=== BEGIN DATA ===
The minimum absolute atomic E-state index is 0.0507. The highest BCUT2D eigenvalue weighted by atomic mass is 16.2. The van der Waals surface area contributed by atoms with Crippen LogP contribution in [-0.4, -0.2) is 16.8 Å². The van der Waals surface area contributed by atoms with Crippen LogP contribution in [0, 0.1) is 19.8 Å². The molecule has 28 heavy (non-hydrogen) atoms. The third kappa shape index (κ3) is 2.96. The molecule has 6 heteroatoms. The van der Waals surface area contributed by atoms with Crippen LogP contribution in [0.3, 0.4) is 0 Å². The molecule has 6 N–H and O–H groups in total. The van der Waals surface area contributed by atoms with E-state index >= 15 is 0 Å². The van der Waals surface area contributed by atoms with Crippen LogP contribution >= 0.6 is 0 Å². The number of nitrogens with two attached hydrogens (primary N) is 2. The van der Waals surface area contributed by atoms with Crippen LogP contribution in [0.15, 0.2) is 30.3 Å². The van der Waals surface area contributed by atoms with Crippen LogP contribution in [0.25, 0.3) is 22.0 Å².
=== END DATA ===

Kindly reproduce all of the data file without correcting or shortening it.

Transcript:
The minimum absolute atomic E-state index is 0.0507. The highest BCUT2D eigenvalue weighted by atomic mass is 16.2. The van der Waals surface area contributed by atoms with Crippen LogP contribution in [-0.4, -0.2) is 16.8 Å². The van der Waals surface area contributed by atoms with Crippen LogP contribution in [0, 0.1) is 19.8 Å². The molecule has 28 heavy (non-hydrogen) atoms. The third kappa shape index (κ3) is 2.96. The molecule has 6 heteroatoms. The van der Waals surface area contributed by atoms with Crippen LogP contribution in [0.3, 0.4) is 0 Å². The molecule has 6 N–H and O–H groups in total. The van der Waals surface area contributed by atoms with E-state index >= 15 is 0 Å². The van der Waals surface area contributed by atoms with Crippen LogP contribution >= 0.6 is 0 Å². The number of nitrogens with two attached hydrogens (primary N) is 2. The van der Waals surface area contributed by atoms with Crippen LogP contribution in [0.15, 0.2) is 30.3 Å². The van der Waals surface area contributed by atoms with Crippen LogP contribution in [0.25, 0.3) is 22.0 Å².